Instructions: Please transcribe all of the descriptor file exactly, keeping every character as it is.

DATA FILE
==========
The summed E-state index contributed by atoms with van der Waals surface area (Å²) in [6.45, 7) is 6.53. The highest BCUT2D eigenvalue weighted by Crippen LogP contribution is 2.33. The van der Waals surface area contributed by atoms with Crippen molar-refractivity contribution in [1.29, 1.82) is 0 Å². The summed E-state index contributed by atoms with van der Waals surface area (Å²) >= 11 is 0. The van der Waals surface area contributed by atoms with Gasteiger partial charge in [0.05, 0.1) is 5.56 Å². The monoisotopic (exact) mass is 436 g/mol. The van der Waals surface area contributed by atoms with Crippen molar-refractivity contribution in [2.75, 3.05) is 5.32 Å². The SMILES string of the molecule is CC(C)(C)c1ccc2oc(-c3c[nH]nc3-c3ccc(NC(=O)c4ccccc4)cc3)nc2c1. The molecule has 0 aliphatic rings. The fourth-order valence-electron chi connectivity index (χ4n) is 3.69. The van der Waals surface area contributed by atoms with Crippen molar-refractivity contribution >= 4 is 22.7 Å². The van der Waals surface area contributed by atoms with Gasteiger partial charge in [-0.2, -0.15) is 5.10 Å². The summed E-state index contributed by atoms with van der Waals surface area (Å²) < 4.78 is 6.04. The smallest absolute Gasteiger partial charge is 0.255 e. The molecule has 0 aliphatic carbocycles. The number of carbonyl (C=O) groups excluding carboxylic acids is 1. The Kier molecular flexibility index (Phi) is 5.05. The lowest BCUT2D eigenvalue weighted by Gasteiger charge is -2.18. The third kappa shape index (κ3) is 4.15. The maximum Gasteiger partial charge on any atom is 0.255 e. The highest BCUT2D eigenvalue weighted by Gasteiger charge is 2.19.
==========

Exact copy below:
The summed E-state index contributed by atoms with van der Waals surface area (Å²) in [6.45, 7) is 6.53. The highest BCUT2D eigenvalue weighted by Crippen LogP contribution is 2.33. The van der Waals surface area contributed by atoms with Crippen molar-refractivity contribution in [1.29, 1.82) is 0 Å². The summed E-state index contributed by atoms with van der Waals surface area (Å²) >= 11 is 0. The van der Waals surface area contributed by atoms with Gasteiger partial charge in [0.05, 0.1) is 5.56 Å². The monoisotopic (exact) mass is 436 g/mol. The van der Waals surface area contributed by atoms with Crippen molar-refractivity contribution in [2.75, 3.05) is 5.32 Å². The SMILES string of the molecule is CC(C)(C)c1ccc2oc(-c3c[nH]nc3-c3ccc(NC(=O)c4ccccc4)cc3)nc2c1. The molecule has 0 aliphatic rings. The fourth-order valence-electron chi connectivity index (χ4n) is 3.69. The van der Waals surface area contributed by atoms with Crippen molar-refractivity contribution >= 4 is 22.7 Å². The van der Waals surface area contributed by atoms with Gasteiger partial charge in [-0.2, -0.15) is 5.10 Å². The summed E-state index contributed by atoms with van der Waals surface area (Å²) < 4.78 is 6.04. The smallest absolute Gasteiger partial charge is 0.255 e. The molecule has 0 aliphatic carbocycles. The number of carbonyl (C=O) groups excluding carboxylic acids is 1. The Kier molecular flexibility index (Phi) is 5.05. The lowest BCUT2D eigenvalue weighted by Gasteiger charge is -2.18. The third kappa shape index (κ3) is 4.15. The maximum Gasteiger partial charge on any atom is 0.255 e. The highest BCUT2D eigenvalue weighted by Gasteiger charge is 2.19.